Offered by the Rev. Helena Martin, priest-in-charge, St. Paul’s, Southington.
I didn’t want anyone to dismiss me as being performative. Posting publicly on social media is always a bit of a gamble, after all. It felt like a risk to post a photo of me wearing my collar and holding a handmade cardboard sign at a rally in New Haven.
The sign says, “Abortion is healthcare.”
Would people roll their eyes at me making my activism known like this? Would they be offended at a priest being vocally pro-choice? And would I alienate my parishioners who disagree with me?
I held my breath and posted the photo on Twitter and Facebook anyway.
Abortion and the Church
It felt like a big deal, but in reality, I wasn’t risking much. The Episcopal Church rejects the government obstructing access to abortion.
In 1988 and 1994, General Convention acknowledged that abortion has “a tragic dimension” and rejected abortion as “mere convenience.” However, they also expressed “unequivocal opposition” to the government in any way interfering with a person’s decision about or access to reproductive choices, including termination of pregnancy.
This means that, if nothing else, I had institutional support for the sentiment I wanted to share with my social media followers.
Pro-Choice as Clergy
I attended a second rally two days later, this time with a few friends. We were four Episcopal priests, dressed in all black on a hot summer afternoon.
On the steps of Milford City Hall, we stood in front of the hundreds of gathered protesters, standing in solidarity with an interfaith minister as she spoke to the crowd. We wanted to be visible as clergy who support reproductive justice. We can be faithful Christians, I hoped attendees would see, and still be pro-choice.
Later, as protesters dispersed, many of them stopped to talk to us. They wanted to take pictures with us and our signs. They shared their stories of growing up in restrictive Christian traditions. They kept thanking us for being there.
We didn’t know what to say to their gratitude. It didn’t feel like it was costing us anything to be there. Why should they thank us? They were giving up a few hours of their Sunday afternoon, as well! I told people that we were acting firmly within the bounds of our tradition; we weren’t being rebels.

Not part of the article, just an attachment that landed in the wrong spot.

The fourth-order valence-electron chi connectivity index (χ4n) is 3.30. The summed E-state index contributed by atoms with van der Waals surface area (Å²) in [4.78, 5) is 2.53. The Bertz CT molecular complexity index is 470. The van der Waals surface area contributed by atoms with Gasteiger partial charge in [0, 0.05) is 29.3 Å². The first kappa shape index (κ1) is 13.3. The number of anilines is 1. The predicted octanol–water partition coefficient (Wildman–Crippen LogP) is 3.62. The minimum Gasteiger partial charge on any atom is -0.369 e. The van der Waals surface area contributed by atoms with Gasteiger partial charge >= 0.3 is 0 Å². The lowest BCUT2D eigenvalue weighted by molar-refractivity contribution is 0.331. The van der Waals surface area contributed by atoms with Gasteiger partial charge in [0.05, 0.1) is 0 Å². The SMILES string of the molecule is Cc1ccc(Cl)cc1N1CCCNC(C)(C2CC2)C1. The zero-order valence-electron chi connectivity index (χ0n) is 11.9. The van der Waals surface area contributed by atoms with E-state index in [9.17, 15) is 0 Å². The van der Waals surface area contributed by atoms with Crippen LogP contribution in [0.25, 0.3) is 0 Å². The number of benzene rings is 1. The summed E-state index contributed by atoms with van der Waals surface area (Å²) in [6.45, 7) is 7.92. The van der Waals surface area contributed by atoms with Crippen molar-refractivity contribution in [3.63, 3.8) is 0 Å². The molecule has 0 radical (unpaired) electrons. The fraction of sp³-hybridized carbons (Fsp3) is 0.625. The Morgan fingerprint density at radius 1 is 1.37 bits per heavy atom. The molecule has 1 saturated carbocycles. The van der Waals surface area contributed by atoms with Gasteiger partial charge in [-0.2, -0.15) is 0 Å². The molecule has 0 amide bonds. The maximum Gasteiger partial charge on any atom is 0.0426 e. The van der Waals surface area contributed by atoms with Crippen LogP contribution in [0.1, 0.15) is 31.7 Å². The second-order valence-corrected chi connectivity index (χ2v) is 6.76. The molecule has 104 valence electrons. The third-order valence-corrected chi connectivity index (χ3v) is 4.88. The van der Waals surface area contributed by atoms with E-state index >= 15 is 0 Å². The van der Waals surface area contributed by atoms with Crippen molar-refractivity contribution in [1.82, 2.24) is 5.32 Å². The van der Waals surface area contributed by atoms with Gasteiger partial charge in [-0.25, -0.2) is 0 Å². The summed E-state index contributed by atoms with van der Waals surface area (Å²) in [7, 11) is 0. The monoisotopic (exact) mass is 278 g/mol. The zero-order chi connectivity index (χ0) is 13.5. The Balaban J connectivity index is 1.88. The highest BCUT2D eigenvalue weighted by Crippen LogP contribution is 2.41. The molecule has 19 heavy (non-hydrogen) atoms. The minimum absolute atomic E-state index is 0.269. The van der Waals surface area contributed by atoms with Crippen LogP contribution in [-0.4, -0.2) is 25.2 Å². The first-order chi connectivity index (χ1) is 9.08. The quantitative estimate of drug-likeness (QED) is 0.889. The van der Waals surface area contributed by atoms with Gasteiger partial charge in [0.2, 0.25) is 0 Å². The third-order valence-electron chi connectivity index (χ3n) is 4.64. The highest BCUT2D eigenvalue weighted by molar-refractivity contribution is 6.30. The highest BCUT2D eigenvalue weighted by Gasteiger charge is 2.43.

Still, they were grateful to see clergy expressing passion for this issue that mattered so much for them. Still, they were relieved to see that Christianity doesn’t have to be synonymous with oppression. Still, they thanked us.
I realized that even though it didn’t cost me much to be there, it mattered quite a lot that I was there. Not me as Helena, but me as a visible representation of God’s presence with us in this struggle for equity and justice.
After I posted my “Abortion is healthcare” photo, I received an outpouring of positive feedback. Not just the usual “likes,” but comments and direct messages and shares.
People from my past lives came out of the woodwork. They were pleased and more than a little surprised to see a priest being vocal about this. For most of my Facebook friends, I’m the only priest they know, of course. But for many, I’m also the only religious person they know.
The things I do visibly in the name of my faith matter.
I was ordained just two years ago, and I’m still learning the contours of my collar’s power. Whether I want to or not, I represent concepts far greater than myself when I wear my collar into the world.
As a priest, I hope I can use that power to embody the joy, liberation, and purpose that comes from following our savior Jesus.